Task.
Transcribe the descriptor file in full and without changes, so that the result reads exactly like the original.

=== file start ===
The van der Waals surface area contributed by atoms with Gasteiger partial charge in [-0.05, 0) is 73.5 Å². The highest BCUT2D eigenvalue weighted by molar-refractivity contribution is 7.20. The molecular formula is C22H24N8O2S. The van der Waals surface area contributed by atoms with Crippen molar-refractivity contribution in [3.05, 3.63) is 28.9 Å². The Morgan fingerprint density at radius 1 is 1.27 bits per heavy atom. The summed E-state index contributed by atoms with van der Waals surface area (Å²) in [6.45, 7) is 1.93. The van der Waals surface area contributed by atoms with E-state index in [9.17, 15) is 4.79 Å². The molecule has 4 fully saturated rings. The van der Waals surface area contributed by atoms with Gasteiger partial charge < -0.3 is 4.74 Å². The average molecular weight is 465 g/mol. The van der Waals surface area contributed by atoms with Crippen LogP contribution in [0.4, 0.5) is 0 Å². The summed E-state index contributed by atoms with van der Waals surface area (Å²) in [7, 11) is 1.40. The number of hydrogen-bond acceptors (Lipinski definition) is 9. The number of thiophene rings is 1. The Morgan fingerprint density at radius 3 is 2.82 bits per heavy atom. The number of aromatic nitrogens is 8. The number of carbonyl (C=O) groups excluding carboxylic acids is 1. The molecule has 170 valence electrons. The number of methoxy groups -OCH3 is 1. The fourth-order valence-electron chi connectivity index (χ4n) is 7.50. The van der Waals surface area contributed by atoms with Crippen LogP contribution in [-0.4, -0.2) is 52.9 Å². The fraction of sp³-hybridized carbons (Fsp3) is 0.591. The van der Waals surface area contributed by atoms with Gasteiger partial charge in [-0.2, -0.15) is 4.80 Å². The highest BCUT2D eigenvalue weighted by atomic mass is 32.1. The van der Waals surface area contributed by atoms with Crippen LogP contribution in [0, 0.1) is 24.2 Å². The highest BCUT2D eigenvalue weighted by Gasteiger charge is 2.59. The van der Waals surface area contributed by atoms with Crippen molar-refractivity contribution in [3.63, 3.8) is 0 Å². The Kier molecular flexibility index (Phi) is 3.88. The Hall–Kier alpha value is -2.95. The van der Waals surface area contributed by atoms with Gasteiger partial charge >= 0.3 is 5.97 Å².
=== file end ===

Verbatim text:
The van der Waals surface area contributed by atoms with Gasteiger partial charge in [-0.05, 0) is 73.5 Å². The highest BCUT2D eigenvalue weighted by molar-refractivity contribution is 7.20. The molecular formula is C22H24N8O2S. The van der Waals surface area contributed by atoms with Crippen molar-refractivity contribution in [3.05, 3.63) is 28.9 Å². The Morgan fingerprint density at radius 1 is 1.27 bits per heavy atom. The summed E-state index contributed by atoms with van der Waals surface area (Å²) in [6.45, 7) is 1.93. The van der Waals surface area contributed by atoms with E-state index in [9.17, 15) is 4.79 Å². The molecule has 4 fully saturated rings. The van der Waals surface area contributed by atoms with Gasteiger partial charge < -0.3 is 4.74 Å². The average molecular weight is 465 g/mol. The van der Waals surface area contributed by atoms with Crippen LogP contribution in [0.4, 0.5) is 0 Å². The summed E-state index contributed by atoms with van der Waals surface area (Å²) in [7, 11) is 1.40. The number of hydrogen-bond acceptors (Lipinski definition) is 9. The number of thiophene rings is 1. The Morgan fingerprint density at radius 3 is 2.82 bits per heavy atom. The number of aromatic nitrogens is 8. The number of carbonyl (C=O) groups excluding carboxylic acids is 1. The molecule has 170 valence electrons. The number of methoxy groups -OCH3 is 1. The fourth-order valence-electron chi connectivity index (χ4n) is 7.50. The van der Waals surface area contributed by atoms with Crippen LogP contribution in [-0.4, -0.2) is 52.9 Å². The fraction of sp³-hybridized carbons (Fsp3) is 0.591. The van der Waals surface area contributed by atoms with Gasteiger partial charge in [-0.2, -0.15) is 4.80 Å². The highest BCUT2D eigenvalue weighted by atomic mass is 32.1. The van der Waals surface area contributed by atoms with Crippen LogP contribution in [0, 0.1) is 24.2 Å². The highest BCUT2D eigenvalue weighted by Gasteiger charge is 2.59. The van der Waals surface area contributed by atoms with Crippen molar-refractivity contribution in [3.63, 3.8) is 0 Å². The Kier molecular flexibility index (Phi) is 3.88. The Hall–Kier alpha value is -2.95. The van der Waals surface area contributed by atoms with Gasteiger partial charge >= 0.3 is 5.97 Å².